2. This essay will examine the rise of anti-Semitism from ancient times to the Holocaust ...

    These murders were the responsibility of the "Einsatzgruppen" or mobile killing units. The Einsatzgruppen followed behind the Army as they invaded and it was their job to murder those seen to be political or racial opponents of the Nazi regime.

  1. Lenin and his life

    The thoughts that dominated his mind at the time were of "maintaining and strengthening the union of socialist republics"(Gasgen,S. The Question of Nationalities or "Autonomisation"), not of the people. War Communism also had severe implications for the social aspects of life in Russia.

  2. Assess the impact of Nazi ideology on the Social Classes.

    gained some improved facilities they lost their freedom and, with the suppression of trade unions, any political power that they had once had. Workers felt cheated because they had been promised an increase in wages and in reality were working longer hours for less or very little than they had been earning in the Weimar years.

  1. Did the Nazi arms economy make war an economic necessity?

    Under the auspices of Gring's extensive authority [11] the role of the state as economic arbiter was enlarged, not through direct ownership and requisitions, but through the creation of an intricate and increasingly pervasive set of regulations. These regulations and controls allowed the state to range freely over all spheres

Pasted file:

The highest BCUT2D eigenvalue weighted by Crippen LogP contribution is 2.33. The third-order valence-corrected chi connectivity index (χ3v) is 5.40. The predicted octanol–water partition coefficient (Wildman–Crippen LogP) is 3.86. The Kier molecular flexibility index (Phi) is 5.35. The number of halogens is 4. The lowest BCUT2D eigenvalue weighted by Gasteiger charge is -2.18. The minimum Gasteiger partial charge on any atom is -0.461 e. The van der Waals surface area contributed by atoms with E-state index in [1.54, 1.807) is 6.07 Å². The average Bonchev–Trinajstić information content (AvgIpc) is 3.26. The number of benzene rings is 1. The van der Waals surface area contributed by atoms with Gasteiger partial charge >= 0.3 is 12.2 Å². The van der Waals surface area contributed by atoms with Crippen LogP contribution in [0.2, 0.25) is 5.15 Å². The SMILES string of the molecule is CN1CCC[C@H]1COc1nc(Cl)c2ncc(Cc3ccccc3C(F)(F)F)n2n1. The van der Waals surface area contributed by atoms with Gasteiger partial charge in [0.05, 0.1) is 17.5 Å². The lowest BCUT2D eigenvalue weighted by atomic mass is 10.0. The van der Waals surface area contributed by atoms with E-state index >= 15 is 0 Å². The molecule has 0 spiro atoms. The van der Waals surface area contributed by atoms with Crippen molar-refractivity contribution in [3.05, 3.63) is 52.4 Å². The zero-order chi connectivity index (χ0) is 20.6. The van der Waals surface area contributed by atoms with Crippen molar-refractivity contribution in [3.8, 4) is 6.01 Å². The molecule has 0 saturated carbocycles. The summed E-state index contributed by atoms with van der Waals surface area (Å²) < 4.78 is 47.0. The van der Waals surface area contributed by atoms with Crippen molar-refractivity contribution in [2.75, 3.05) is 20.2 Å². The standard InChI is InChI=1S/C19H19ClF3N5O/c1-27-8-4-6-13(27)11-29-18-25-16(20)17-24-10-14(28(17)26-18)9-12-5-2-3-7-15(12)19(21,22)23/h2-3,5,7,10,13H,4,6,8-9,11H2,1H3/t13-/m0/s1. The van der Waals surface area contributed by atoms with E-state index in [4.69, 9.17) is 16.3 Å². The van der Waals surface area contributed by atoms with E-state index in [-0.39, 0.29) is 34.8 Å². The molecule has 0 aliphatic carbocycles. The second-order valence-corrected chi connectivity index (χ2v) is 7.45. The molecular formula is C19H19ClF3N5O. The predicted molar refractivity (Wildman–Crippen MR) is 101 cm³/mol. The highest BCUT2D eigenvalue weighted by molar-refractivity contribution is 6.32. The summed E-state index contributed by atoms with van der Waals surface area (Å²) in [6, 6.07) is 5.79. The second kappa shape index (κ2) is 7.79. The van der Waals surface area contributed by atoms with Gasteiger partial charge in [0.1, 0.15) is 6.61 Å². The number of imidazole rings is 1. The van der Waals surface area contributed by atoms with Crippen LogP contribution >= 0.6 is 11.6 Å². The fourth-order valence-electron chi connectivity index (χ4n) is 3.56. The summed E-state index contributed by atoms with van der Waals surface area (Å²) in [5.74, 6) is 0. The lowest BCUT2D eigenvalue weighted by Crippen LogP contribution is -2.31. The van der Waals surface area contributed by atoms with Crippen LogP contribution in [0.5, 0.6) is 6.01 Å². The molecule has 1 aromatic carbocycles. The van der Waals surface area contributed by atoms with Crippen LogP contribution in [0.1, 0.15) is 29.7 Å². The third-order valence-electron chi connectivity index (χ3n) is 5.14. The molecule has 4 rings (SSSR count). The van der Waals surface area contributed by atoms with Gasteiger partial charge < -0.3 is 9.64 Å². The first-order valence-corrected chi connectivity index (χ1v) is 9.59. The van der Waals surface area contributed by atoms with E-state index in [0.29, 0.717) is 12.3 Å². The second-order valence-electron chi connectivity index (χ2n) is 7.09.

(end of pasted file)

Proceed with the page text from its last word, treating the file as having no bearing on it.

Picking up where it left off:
2. British Course Essay

    the power to issue rules and regulations for the management of he poor law. This was for modernisation efficiency and control. Edwin Chadwick was secretary to the commission. The commission's greatest and longest lasting problem was the difficulty of enforcing its will.

  • Over 160,000 pieces
    of student written work
  • Annotated by
    experienced teachers
  • Ideas and feedback to
    improve your own work